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The Mid-Autumn Festival and What it Means to Me

The Mid-Autumn Festival and What it Means to Me

by Emily Tran

 

The Mid-Autumn Festival, which is held on the 15th day of the 8th lunar month, is one of the most significant traditional harvest festivals celebrated by the Chinese and Vietnamese. This year, the Mid-Autumn Festival was celebrated on September 15th. This festival, often referred to as the “Festival of Reunion” and the “Fifteenth of the Eighth Month,” represents reunion. On this day, the moon is typically at its fullest and brightest. Those who celebrate it value this greatly because a full moon symbolizes happiness as well as prosperity. However, for others, the Mid-Autumn Festival symbolizes the time when farmers have full harvests and have just finished gathering their crops. 

During the Mid-Autumn Festival, those who celebrate come together to appreciate the full moon and eat mooncakes. Mooncakes are traditional Chinese pastries that are typically made from egg, meat, dried pumpkin seed, peanut, dried fruit, and consists of a thick filling either made from lotus seed paste or red bean.However, it may vary somewhat for the different parts of Asia that celebrate the festival. This celebration allows families to come together to enjoy each other's presence and the full moon. Children are able to make colorful paper lanterns and either perform or watch the lion dances with their families. Families sit together outside to view the full moon and worship it.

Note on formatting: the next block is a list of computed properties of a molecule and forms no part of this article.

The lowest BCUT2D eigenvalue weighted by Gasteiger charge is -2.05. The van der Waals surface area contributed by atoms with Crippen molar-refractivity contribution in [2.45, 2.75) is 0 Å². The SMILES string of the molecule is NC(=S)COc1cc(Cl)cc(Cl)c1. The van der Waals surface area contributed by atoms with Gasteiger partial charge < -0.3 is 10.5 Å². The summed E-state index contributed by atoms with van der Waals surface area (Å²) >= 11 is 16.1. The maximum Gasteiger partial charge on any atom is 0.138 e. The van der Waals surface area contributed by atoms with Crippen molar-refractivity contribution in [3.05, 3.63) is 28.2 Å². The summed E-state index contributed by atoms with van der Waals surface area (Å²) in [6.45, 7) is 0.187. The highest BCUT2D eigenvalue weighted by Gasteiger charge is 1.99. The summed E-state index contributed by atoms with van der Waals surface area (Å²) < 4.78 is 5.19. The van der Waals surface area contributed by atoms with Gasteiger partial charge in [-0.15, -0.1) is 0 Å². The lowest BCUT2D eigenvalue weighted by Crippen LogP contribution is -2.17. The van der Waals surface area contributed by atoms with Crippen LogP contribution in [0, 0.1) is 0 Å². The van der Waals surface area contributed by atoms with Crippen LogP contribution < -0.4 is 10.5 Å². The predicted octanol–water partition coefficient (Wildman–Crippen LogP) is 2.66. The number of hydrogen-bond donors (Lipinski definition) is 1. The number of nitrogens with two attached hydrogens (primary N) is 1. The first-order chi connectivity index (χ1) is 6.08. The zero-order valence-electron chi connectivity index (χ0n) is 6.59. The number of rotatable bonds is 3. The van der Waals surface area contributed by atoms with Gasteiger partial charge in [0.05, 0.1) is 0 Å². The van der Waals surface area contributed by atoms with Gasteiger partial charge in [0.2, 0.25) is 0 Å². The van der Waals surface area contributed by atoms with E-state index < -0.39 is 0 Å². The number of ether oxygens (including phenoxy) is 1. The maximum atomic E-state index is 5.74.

As someone of Vietnamese descent, I have looked forward to this festival every year as it has played a large impact on my life and is an important part of my culture. To me, the Mid-Autumn Festival, or Tet Trung Thu in Vietnamese, not only represents a time for my family to get together, but it also is marks the beginning of fall. Every year, my parents would take me to my grandparents’ house to give them Banh Trung Thu—boxes of mooncakes—usually filled with lotus seeds, ground beans, orange peels, and a yoke that symbolizes the full moon. During this time when my family and I would visit my grandparents, I would express my gratitude for my grandparents, show respect to them, and offer them fruits such as bananas, logan, mangos, grapefruit, etc. My family would also watch the dragon dances, see people with clown, prince, and princess masks performing in the dances, and carry the carp-shaped lanterns around the streets. 

Although there are various customs that people enjoy during this festival, all are able to come together to celebrate the presence of the full moon and have hope for a better, happier life.


 

Sources:

http://www.ebeijing.gov.cn/Culture/EnjoyBJ/t950624.htm

http://www.accent.ac.nz/elto/articles/mid-autumn-festival-vietnam

http://www.chinahighlights.com/festivals/mid-autumn-festival-in-vietnam.htm

http://www.adoptvietnam.org/vietnamese/tet-trung-thu.htm

http://www.china.org.cn/english/features/Festivals/78311.htm


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